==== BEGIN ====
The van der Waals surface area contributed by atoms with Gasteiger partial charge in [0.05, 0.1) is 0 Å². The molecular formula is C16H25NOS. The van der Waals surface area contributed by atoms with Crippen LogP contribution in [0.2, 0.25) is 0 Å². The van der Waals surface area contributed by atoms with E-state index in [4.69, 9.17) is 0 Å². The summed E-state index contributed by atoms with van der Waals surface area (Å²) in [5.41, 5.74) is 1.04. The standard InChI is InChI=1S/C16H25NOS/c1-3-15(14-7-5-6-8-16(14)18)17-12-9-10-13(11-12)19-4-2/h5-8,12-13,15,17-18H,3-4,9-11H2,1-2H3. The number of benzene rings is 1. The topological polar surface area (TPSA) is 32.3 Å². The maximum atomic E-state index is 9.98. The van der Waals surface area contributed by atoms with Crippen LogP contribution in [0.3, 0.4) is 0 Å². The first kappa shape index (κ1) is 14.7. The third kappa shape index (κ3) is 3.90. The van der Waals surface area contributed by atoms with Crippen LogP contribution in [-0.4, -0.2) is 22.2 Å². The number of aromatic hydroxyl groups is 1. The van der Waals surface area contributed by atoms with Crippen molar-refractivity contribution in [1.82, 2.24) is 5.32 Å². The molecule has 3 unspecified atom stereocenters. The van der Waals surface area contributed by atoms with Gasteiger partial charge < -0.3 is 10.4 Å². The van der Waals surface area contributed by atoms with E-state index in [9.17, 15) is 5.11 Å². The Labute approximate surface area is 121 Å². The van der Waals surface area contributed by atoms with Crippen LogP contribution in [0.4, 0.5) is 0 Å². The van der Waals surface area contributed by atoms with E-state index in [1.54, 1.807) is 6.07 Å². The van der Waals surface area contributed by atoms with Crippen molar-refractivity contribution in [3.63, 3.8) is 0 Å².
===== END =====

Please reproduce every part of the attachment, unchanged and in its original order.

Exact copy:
The van der Waals surface area contributed by atoms with Gasteiger partial charge in [0.05, 0.1) is 0 Å². The molecular formula is C16H25NOS. The van der Waals surface area contributed by atoms with Crippen LogP contribution in [0.2, 0.25) is 0 Å². The van der Waals surface area contributed by atoms with E-state index in [4.69, 9.17) is 0 Å². The summed E-state index contributed by atoms with van der Waals surface area (Å²) in [5.41, 5.74) is 1.04. The standard InChI is InChI=1S/C16H25NOS/c1-3-15(14-7-5-6-8-16(14)18)17-12-9-10-13(11-12)19-4-2/h5-8,12-13,15,17-18H,3-4,9-11H2,1-2H3. The number of benzene rings is 1. The topological polar surface area (TPSA) is 32.3 Å². The maximum atomic E-state index is 9.98. The van der Waals surface area contributed by atoms with Crippen LogP contribution in [0.3, 0.4) is 0 Å². The first kappa shape index (κ1) is 14.7. The third kappa shape index (κ3) is 3.90. The van der Waals surface area contributed by atoms with Crippen LogP contribution in [-0.4, -0.2) is 22.2 Å². The number of aromatic hydroxyl groups is 1. The van der Waals surface area contributed by atoms with Crippen molar-refractivity contribution in [1.82, 2.24) is 5.32 Å². The molecule has 3 unspecified atom stereocenters. The van der Waals surface area contributed by atoms with Gasteiger partial charge < -0.3 is 10.4 Å². The van der Waals surface area contributed by atoms with E-state index in [9.17, 15) is 5.11 Å². The Labute approximate surface area is 121 Å². The van der Waals surface area contributed by atoms with Crippen LogP contribution in [0.4, 0.5) is 0 Å². The van der Waals surface area contributed by atoms with E-state index in [1.54, 1.807) is 6.07 Å². The van der Waals surface area contributed by atoms with Crippen molar-refractivity contribution in [3.63, 3.8) is 0 Å².